Modern Mentoring

For decades, mentoring has been a respected and valued approach to assisting youth — usually those thought to be problematic. The typical nature of the activity is a relationship between a volunteer adult and a young person, most frequently a teenager. The adult takes on a counseling and role modeling function that is primarily designed to improve youth behavior by establishing a supportive adult relationship. While this kind of relationship is valuable, it does not usually involve two assets that could be present in the relationship.

First, the adult is usually a person with many relationships in the adult world. These may include friends and neighbors, clubs and associations, businesses, not for profits and government people. This array of relationships represents doorways into a productive future for the young person if the mentor undertakes a process of connecting the young person to any of the array.  Often, a significant problem of so-called “problem youth” is that their only connections are with other youth. However, if the mentor understood his/her function as including introduction to the productive adult world, they would often be opening a pathway to opportunity and change that usually cannot even be created by the school the youth attends.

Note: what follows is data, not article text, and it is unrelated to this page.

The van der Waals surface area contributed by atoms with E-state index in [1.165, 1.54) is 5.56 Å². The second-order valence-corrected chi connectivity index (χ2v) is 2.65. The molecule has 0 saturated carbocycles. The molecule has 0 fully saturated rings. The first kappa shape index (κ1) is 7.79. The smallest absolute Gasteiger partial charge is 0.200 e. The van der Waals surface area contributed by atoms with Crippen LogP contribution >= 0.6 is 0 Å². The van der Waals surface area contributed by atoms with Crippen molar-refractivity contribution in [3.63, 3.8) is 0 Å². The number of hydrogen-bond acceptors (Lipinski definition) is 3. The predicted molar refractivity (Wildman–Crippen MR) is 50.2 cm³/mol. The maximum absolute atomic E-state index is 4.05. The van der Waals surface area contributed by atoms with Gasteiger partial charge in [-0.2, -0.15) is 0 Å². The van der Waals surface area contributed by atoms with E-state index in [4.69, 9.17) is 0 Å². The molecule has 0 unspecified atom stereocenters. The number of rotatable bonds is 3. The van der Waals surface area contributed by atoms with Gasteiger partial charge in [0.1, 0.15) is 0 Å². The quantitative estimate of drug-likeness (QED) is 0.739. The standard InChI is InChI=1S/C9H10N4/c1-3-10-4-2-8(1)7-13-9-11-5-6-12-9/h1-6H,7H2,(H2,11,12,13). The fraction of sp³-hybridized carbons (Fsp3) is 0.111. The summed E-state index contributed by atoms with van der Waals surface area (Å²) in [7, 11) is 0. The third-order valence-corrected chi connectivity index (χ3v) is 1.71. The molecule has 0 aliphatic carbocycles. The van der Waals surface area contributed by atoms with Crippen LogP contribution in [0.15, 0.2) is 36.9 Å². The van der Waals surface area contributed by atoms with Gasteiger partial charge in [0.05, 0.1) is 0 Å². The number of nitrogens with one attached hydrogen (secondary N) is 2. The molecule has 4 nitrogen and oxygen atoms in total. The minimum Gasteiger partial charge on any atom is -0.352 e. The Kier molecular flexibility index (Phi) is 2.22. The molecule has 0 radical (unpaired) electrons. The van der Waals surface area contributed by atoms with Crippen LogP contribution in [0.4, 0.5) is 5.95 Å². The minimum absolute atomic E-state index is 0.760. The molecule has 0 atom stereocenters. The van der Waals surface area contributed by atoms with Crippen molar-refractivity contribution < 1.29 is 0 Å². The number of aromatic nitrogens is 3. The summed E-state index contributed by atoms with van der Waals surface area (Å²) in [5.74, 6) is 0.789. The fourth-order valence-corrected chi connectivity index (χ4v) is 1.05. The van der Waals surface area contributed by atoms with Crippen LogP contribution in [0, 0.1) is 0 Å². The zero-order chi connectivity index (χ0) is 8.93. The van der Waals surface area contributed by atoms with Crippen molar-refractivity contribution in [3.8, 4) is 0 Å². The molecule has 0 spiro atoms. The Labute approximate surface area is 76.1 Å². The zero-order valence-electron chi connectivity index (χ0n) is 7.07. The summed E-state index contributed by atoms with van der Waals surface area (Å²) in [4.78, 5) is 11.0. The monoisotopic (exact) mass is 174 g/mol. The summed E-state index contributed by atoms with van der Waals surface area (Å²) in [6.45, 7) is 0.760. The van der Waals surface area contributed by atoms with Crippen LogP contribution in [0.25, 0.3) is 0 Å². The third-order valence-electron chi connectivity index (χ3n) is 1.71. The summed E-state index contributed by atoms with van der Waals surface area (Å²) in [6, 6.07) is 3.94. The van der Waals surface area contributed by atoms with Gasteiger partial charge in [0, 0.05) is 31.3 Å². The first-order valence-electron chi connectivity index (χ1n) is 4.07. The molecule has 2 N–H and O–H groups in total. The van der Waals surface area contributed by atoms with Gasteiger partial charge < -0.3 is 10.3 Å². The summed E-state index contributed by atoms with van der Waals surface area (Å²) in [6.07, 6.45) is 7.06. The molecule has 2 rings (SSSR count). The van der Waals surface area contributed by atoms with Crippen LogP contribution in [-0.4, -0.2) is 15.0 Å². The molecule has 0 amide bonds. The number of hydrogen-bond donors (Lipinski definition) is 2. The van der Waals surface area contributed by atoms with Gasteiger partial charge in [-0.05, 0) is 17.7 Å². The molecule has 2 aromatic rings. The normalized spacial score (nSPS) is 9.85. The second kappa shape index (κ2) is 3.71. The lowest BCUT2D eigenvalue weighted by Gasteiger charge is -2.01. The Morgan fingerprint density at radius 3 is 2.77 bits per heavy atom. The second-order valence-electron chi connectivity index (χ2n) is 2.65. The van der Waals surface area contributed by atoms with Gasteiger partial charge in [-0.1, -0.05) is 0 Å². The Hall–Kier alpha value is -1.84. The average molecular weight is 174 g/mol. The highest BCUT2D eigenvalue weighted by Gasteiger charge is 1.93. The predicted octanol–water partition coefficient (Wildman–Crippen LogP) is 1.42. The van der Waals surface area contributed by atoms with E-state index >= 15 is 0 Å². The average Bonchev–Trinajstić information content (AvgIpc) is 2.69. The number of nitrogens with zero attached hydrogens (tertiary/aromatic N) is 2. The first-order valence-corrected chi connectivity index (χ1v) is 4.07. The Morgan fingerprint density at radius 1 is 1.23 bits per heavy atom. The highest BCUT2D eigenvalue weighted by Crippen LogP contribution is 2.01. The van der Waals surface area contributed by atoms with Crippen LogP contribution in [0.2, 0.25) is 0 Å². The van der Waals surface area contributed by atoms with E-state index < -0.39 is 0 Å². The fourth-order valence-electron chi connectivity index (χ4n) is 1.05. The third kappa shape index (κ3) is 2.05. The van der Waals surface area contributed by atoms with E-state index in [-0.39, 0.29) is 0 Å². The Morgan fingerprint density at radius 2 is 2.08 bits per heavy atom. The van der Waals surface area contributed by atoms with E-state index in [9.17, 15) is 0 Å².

Young people have gifts, skills, interests and special knowledge that are often unrecognized because the focus has been upon their deficits or problems.

Second, the young person has gifts, skills, interests and special knowledge that are often unrecognized because the focus has been upon his/her deficits or problems. Therefore, an important additional function that mentoring can include is the identification of these capacities of the young person. This very process, in and of itself, builds self-respect. And when these capacities become visible because the mentor has identified them, there are many possibilities for connecting the young person to productive activities that are a contribution to the community and positive identity building experiences for the youth.

A basic problem for many young people who are judged as problematic is that they have no significant connections to productive adults nor a means to express their own constructive capacities. Instead, they are often reminded by “youth-at-risk” programs, every day, in every way, that they are a problem.

Modern mentoring becomes a much more valuable activity when it involves connecting young people to productive life rather than just providing counseling. Showing young people the path out of the youth culture into a productive role based on their own gifts can be one of the most important means for changing both youth and the adult society.


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About the Lead Author

John McKnight
John McKnight
John McKnight is emeritus professor of education and social policy and codirector of the Asset-Based Community Development Institute at DePaul University. He is the coauthor of Building Communities from the Inside Out and the author of The Careless Society. He has been a community organizer and serves on the boards of several national organizations that support neighborhood development.

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